Challenges and Opportunities: COVID-19’s Impact on the Venture Capital Landscape
The seemingly overnight shift to working from home has put a few startups on the map, demonstrating in real-time how dependent we are on technology to function as a society. Who could have predicted a video conferencing solution would end up being worth more than all seven major airlines combined?
While startup founders and investors boast of increased productivity and seamless remote operations in our current environment, the future investment landscape has become decidedly less certain. Some insights can be drawn from the dot-com bubble and 2008 financial crisis, but the unprecedented circumstances of the pandemic and its economic impact have led to a few new noticeable trends:
A disrupted network effect. For an industry built on investing billions of dollars in startups promising to leverage technology to remove human capital, it may seem surprising that it’s heavily dependent upon in-person interactions. The mystique of Silicon Valley was built around famous deals taking place at coffee shops, in hotels and over lunch. Introductions are a form of currency, crucial to the fundraising process for both founders and investors. One only has to look to the PayPal Mafia to see the ripple effect of having the right network. But with travel currently out of the question, many are left scrambling to replicate in-person meetings with Zoom calls and phone interviews. Not coincidentally, Clubhouse, an invite-only beta networking app with just two employees, recently raised at a reported $100 million valuation.
Networking apps aside, the venture capital community is being forced to reevaluate their due diligence process. Investors now must ask themselves: “Am I willing to invest millions of dollars in a company whose founder I’ve never met in person?” Simultaneously, entrepreneurs must decide whether they’re comfortable accepting capital and working with an individual or firm they’ve never met face-to-face. Quite often, investor-founder relationships are compared to marriages, with good reason – these relationships can last for 5-7 years or more. While a startup has a .00006% chance of becoming a unicorn, all it takes is that one deal to alter a founder’s – and venture fund’s – future.
Without the ability to meet in person, preceding reputations and current networks will become even more critical for conducting deals. Investors and entrepreneurs will rely heavily on their networks to validate opportunities. Trusting your gut, network and Zoom connection will be critical to decision making over the next six months.
New market opportunities. Uber, Square, Venmo, WhatsApp, WeWork, Airbnb – these companies were all founded during or after the 2008 financial crisis, heavily shaped by the economic conditions at that time (Airbnb was created because the founders were struggling to pay their rent). While certain markets have seen an overnight shift in demand, it is crucial to identify which customer behavior trends will continue to remain once work-from-home restrictions have lifted.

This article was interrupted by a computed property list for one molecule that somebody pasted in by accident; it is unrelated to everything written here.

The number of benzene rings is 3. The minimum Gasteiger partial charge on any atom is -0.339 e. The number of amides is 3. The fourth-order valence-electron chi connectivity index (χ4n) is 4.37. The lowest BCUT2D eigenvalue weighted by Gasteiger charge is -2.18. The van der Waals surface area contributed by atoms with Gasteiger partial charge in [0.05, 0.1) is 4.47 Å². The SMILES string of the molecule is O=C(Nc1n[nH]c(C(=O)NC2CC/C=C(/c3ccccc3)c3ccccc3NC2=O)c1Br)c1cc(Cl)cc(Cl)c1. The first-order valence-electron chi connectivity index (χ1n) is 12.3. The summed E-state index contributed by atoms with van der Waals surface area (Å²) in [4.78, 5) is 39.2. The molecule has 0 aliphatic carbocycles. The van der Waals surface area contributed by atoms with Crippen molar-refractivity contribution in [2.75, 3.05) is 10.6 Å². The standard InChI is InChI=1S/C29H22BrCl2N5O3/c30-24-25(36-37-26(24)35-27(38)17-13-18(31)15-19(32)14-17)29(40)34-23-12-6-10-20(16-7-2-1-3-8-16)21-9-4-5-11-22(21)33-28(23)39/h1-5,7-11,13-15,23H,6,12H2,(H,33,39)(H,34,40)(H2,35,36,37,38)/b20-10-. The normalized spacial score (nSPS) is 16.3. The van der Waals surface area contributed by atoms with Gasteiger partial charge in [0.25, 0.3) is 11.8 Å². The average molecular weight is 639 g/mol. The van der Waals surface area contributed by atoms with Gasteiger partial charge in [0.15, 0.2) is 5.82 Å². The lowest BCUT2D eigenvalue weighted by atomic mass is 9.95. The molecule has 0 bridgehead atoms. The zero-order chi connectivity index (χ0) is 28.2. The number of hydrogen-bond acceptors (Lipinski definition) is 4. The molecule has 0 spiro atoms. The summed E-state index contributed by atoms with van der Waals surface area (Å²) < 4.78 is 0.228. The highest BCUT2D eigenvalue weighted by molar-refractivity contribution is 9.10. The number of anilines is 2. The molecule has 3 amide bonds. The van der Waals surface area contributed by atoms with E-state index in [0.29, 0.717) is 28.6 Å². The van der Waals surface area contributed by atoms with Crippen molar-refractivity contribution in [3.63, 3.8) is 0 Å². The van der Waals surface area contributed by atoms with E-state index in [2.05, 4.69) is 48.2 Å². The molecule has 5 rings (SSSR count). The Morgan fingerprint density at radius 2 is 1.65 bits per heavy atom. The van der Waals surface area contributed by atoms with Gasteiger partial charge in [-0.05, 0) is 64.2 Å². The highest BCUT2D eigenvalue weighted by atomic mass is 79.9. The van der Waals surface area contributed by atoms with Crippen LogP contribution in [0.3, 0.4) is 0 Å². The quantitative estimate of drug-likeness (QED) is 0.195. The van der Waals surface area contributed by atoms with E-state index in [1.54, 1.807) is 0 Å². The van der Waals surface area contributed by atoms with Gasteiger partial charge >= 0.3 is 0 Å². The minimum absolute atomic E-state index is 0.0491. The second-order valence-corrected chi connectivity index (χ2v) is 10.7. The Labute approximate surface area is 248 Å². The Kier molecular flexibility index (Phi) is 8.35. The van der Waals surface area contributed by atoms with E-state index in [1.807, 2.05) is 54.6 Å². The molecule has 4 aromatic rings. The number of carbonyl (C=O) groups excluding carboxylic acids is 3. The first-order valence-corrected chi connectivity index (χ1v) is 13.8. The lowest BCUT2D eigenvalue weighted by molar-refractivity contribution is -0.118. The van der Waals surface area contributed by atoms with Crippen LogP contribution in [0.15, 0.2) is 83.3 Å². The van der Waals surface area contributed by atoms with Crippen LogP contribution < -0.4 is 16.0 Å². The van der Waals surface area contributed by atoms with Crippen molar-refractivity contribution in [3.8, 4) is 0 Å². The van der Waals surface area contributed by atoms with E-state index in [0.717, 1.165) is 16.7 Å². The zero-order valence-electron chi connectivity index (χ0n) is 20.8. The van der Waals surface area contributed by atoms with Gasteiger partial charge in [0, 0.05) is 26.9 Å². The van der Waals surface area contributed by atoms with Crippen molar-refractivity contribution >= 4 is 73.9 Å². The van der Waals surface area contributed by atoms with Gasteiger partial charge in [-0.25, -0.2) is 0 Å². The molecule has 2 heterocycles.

Startups can leverage the current environment to move forward, however. Professor Sonia Marciano introduced the concept of variance – focusing on the piece of the supply chain with the greatest discrepancy (think Apple and Amazon targeting distribution and fulfillment). Startups who identify high-variance, high-weight opportunities during these current conditions will have the opportunity to grow exponentially faster than their competitors. Because no matter how hard you work, timing is everything.
An uphill road for female and underrepresented founders. In 2019, $114 billion of venture capital was poured into startups, but female founders received just 2.8% of that amount – sadly, an all-time high. The advice VCs are doling out to entrepreneurs during the pandemic (best articulated by Sequoia Capital in their Medium post Coronavirus: The Black Swan of 2020) – prioritize profitability over growth, extend your runway by six months and bootstrap for as long as possible – are the realities and expectations that have always been placed on female and underrepresented founders.
With VCs relying heavily on their existing networks, making new connections will be that much harder for first-time founders. Entrepreneurs need to be strategic in leveraging virtual conferences and their advisory networks to navigate funding. Ksenia Yudina, founder of U-Nest (a Northwestern Mutual Future Ventures portfolio company), was recently interviewed by Forbes about her fundraising journey as a female fintech founder. Ksenia says she was strategic in selecting advisors and structuring their equity to be directly tied to value-add, which resulted in more than 60 introductions. (At Northwestern Mutual Future Ventures, we remain committed to investing in female and underrepresented founders; if you’d like to connect with our team, please send us a message.)
Digital optionality over digital everything. With a captive audience and limited entertainment options that extend beyond a living room, many startups have seen an increase in user activity and conversion rates aided by a decline in advertising costs. This uptick in mobile-first choices, particularly in the fintech space, lead many to believe consumers will make these same decisions once we return to “normal” (whatever that may look like). Not unlike the varied generational responses to the pandemic, we predict consumers will expect digital optionality, not digital everything. Because sometimes, too much of something is not a good thing.
For many startups, the upcoming months – and years – will be challenging to navigate. Insights can be gleaned from historical trends and market observations, but without uncertainty, there is no growth. To quote Sun Tzu: “In the midst of chaos, there is also opportunity.” Founders who can embrace this will be rewarded accordingly.